Taverns as Lecture Halls
Specific taverns were not considered to be dens of “depravity.”
The Virginia Gazette mentions in an announcement column that Lord Charles Greville Montague, governor of South Carolina in 1768, went to dinner with his wife to the Raleigh tavern with the president and other “members” of his Council. Taverns could be political stages, public spaces of elegance and social grace . The Raleigh tavern in particular is mentioned in many sources searched through for mentions of taverns.
It was one of the largest taverns in colonial Virginia and was often a gathering place for legislators. This indicates that while some taverns perhaps had disreputable activities and housed illegal activities and seedy patrons, others could hold balls and important political figures.
The Raleigh tavern’s name is also of interest, since it has been mentioned in other sources as catering to the likes of Thomas Jefferson and Patrick Henry. It is later mentioned in relation to Wetherburn’s tavern.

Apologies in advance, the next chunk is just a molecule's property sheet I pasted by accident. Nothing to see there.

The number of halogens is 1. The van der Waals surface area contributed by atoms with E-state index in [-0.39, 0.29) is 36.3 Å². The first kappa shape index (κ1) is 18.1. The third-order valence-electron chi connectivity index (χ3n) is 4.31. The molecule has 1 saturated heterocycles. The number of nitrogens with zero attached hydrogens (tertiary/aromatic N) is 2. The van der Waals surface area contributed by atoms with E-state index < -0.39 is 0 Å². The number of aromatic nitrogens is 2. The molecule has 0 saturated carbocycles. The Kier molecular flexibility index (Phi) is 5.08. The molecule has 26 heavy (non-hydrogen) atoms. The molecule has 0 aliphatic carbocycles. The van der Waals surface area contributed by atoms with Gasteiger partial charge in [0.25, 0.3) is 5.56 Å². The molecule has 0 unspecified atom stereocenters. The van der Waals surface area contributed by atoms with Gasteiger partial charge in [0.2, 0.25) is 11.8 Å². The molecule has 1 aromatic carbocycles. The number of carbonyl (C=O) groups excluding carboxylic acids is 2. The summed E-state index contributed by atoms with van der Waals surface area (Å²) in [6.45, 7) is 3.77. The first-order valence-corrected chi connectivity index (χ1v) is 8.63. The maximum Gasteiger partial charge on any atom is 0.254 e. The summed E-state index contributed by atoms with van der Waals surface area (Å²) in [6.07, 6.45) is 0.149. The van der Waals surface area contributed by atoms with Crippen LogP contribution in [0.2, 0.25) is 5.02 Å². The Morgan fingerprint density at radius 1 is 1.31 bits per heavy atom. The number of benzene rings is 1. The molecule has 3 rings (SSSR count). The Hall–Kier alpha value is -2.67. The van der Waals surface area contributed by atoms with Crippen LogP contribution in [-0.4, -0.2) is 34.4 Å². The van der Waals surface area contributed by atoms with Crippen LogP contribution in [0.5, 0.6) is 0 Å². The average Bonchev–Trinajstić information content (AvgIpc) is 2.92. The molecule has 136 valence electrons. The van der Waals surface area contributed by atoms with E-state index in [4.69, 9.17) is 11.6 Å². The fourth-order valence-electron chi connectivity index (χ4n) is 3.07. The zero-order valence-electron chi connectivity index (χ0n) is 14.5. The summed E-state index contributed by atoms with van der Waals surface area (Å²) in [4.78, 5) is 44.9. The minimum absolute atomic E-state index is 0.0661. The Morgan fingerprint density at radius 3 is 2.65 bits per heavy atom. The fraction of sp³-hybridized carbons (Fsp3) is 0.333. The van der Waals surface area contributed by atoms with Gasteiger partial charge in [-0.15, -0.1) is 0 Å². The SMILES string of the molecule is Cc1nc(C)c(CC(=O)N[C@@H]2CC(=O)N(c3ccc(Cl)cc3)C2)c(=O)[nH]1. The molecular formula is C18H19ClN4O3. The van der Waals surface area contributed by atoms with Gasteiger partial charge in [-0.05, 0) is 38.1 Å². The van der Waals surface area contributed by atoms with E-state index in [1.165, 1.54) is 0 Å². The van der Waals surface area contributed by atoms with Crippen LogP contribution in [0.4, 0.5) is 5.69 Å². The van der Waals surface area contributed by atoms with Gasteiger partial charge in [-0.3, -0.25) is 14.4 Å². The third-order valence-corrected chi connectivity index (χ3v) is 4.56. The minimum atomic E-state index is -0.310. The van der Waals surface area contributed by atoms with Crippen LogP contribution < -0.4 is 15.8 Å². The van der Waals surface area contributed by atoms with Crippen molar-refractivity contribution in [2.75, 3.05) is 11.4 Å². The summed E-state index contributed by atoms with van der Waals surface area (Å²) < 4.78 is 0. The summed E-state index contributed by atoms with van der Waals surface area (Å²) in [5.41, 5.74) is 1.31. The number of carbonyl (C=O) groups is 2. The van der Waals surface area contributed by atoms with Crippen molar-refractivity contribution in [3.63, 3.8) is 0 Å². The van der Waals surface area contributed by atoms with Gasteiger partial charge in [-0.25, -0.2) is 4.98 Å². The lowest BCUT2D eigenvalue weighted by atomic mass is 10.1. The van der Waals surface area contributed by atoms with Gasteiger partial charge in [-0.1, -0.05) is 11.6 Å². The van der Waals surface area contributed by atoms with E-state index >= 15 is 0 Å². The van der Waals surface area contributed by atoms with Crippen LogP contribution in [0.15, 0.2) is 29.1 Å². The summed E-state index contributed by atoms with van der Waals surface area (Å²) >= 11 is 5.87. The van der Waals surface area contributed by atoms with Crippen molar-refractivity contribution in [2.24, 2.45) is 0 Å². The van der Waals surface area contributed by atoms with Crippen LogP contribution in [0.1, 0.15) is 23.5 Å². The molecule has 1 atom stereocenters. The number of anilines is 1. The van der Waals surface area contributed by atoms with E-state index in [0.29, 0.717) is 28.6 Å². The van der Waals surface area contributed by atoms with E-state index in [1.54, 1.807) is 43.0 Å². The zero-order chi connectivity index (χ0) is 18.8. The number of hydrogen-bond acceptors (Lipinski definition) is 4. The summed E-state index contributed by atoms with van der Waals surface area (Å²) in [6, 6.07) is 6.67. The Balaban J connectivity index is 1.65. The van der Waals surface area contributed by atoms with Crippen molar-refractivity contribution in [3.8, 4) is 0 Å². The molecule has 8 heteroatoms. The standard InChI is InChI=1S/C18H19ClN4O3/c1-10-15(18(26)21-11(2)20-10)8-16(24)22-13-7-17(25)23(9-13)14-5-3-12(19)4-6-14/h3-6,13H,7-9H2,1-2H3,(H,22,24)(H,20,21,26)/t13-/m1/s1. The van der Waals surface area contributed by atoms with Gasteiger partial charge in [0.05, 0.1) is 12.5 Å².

The Raleigh, having large rooms and the capacity to hold large groups, was even used for lectures and classes. At Raleigh tavern, Mr. William Verlings was scheduled to give two lectures on Monday and Tuesday night, at 6pm. These lectures were described as “admired and applauded by all who have heard it performed.” He would only perform these two lectures on these two nights, at this one place. This indicates that taverns, or at least, Raleigh’s tavern, could act as a place of sophisticated social gathering. 
 "Virginia Gazette: With the Latest Advices, Foreign and Domestick." Edited by Purdie and Dixon. The Colonial Williamsburg Official History & Citizenship Site. Oct. 13, 1768. Accessed March 19, 2018.
 “A Study of Taverns of Virginia in the Eighteenth-Century with Special Emphasis on Taverns of Williamsburg.” Colonial Williamsburg Digital Library, The Colonial Williamsburg Foundation , 1990.
 Virginia Gazette: With the Freshest Advices, Foreign and Domestick." The Colonial Williamsburg Official History & Citizenship Site. Jan. 8, 1767. Accessed March 19, 2018.